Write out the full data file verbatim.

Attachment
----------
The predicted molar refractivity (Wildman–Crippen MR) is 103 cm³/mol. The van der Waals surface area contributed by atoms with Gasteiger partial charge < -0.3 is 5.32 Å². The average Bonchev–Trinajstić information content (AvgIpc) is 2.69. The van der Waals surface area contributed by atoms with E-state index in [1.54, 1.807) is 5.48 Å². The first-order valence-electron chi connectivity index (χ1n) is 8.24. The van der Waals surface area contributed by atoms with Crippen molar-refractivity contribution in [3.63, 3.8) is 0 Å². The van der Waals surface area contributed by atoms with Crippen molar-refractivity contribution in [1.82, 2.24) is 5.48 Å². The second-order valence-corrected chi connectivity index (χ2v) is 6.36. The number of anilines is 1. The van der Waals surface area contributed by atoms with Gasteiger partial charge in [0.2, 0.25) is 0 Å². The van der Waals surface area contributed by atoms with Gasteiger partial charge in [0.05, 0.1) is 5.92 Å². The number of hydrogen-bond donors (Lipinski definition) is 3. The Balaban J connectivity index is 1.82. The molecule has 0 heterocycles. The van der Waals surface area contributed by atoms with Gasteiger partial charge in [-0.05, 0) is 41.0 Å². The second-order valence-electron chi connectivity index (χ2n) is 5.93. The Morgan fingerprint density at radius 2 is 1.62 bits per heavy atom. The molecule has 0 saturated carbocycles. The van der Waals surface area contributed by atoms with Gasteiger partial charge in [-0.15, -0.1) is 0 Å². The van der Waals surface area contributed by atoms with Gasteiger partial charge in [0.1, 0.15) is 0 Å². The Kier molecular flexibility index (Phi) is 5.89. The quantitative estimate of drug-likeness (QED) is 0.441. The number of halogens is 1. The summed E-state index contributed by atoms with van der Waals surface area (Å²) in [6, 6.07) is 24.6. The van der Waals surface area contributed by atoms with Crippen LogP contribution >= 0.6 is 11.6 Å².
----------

The predicted molar refractivity (Wildman–Crippen MR) is 103 cm³/mol. The van der Waals surface area contributed by atoms with Gasteiger partial charge < -0.3 is 5.32 Å². The average Bonchev–Trinajstić information content (AvgIpc) is 2.69. The van der Waals surface area contributed by atoms with E-state index in [1.54, 1.807) is 5.48 Å². The first-order valence-electron chi connectivity index (χ1n) is 8.24. The van der Waals surface area contributed by atoms with Crippen molar-refractivity contribution in [3.63, 3.8) is 0 Å². The van der Waals surface area contributed by atoms with Crippen molar-refractivity contribution in [1.82, 2.24) is 5.48 Å². The second-order valence-corrected chi connectivity index (χ2v) is 6.36. The number of anilines is 1. The van der Waals surface area contributed by atoms with Gasteiger partial charge in [0.2, 0.25) is 0 Å². The van der Waals surface area contributed by atoms with Gasteiger partial charge in [0.05, 0.1) is 5.92 Å². The number of hydrogen-bond donors (Lipinski definition) is 3. The Balaban J connectivity index is 1.82. The molecule has 0 heterocycles. The van der Waals surface area contributed by atoms with Gasteiger partial charge in [-0.05, 0) is 41.0 Å². The second-order valence-electron chi connectivity index (χ2n) is 5.93. The Morgan fingerprint density at radius 2 is 1.62 bits per heavy atom. The molecule has 0 saturated carbocycles. The van der Waals surface area contributed by atoms with Gasteiger partial charge in [-0.15, -0.1) is 0 Å². The van der Waals surface area contributed by atoms with Gasteiger partial charge in [0.1, 0.15) is 0 Å². The Kier molecular flexibility index (Phi) is 5.89. The quantitative estimate of drug-likeness (QED) is 0.441. The number of halogens is 1. The summed E-state index contributed by atoms with van der Waals surface area (Å²) in [6, 6.07) is 24.6. The van der Waals surface area contributed by atoms with Crippen LogP contribution >= 0.6 is 11.6 Å².